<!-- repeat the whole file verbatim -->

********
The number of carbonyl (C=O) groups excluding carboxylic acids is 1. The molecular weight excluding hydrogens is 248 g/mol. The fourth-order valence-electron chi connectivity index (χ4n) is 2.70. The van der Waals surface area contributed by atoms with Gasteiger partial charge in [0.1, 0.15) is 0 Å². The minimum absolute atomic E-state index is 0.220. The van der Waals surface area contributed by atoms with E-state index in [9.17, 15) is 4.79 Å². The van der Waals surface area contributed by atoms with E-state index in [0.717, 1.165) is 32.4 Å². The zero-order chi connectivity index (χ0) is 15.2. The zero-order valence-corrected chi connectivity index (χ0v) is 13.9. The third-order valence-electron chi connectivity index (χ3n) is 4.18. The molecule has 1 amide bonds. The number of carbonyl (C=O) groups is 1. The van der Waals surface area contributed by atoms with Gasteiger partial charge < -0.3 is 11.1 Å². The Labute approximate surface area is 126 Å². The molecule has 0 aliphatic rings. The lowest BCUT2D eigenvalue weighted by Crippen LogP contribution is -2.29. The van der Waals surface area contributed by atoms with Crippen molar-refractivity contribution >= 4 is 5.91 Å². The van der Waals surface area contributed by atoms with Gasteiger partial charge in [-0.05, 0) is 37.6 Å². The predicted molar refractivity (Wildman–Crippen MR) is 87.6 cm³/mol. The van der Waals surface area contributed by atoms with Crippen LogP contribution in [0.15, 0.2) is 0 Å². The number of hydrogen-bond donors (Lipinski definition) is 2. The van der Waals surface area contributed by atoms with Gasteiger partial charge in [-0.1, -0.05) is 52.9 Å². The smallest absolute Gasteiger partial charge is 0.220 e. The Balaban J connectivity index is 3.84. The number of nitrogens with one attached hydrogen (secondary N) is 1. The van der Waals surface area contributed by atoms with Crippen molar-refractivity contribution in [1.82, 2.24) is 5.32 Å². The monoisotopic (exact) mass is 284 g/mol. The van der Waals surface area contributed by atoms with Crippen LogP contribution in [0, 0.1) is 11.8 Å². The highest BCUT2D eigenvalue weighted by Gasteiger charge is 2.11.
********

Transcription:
The number of carbonyl (C=O) groups excluding carboxylic acids is 1. The molecular weight excluding hydrogens is 248 g/mol. The fourth-order valence-electron chi connectivity index (χ4n) is 2.70. The van der Waals surface area contributed by atoms with Gasteiger partial charge in [0.1, 0.15) is 0 Å². The minimum absolute atomic E-state index is 0.220. The van der Waals surface area contributed by atoms with E-state index in [9.17, 15) is 4.79 Å². The van der Waals surface area contributed by atoms with E-state index in [0.717, 1.165) is 32.4 Å². The zero-order chi connectivity index (χ0) is 15.2. The zero-order valence-corrected chi connectivity index (χ0v) is 13.9. The third-order valence-electron chi connectivity index (χ3n) is 4.18. The molecule has 1 amide bonds. The number of carbonyl (C=O) groups is 1. The van der Waals surface area contributed by atoms with Gasteiger partial charge < -0.3 is 11.1 Å². The Labute approximate surface area is 126 Å². The molecule has 0 aliphatic rings. The lowest BCUT2D eigenvalue weighted by Crippen LogP contribution is -2.29. The van der Waals surface area contributed by atoms with Crippen molar-refractivity contribution >= 4 is 5.91 Å². The van der Waals surface area contributed by atoms with Gasteiger partial charge in [-0.05, 0) is 37.6 Å². The predicted molar refractivity (Wildman–Crippen MR) is 87.6 cm³/mol. The van der Waals surface area contributed by atoms with Crippen LogP contribution in [0.15, 0.2) is 0 Å². The number of hydrogen-bond donors (Lipinski definition) is 2. The van der Waals surface area contributed by atoms with Gasteiger partial charge in [-0.1, -0.05) is 52.9 Å². The smallest absolute Gasteiger partial charge is 0.220 e. The Balaban J connectivity index is 3.84. The number of nitrogens with one attached hydrogen (secondary N) is 1. The van der Waals surface area contributed by atoms with Crippen molar-refractivity contribution in [1.82, 2.24) is 5.32 Å². The monoisotopic (exact) mass is 284 g/mol. The van der Waals surface area contributed by atoms with Crippen LogP contribution in [0, 0.1) is 11.8 Å². The highest BCUT2D eigenvalue weighted by Gasteiger charge is 2.11.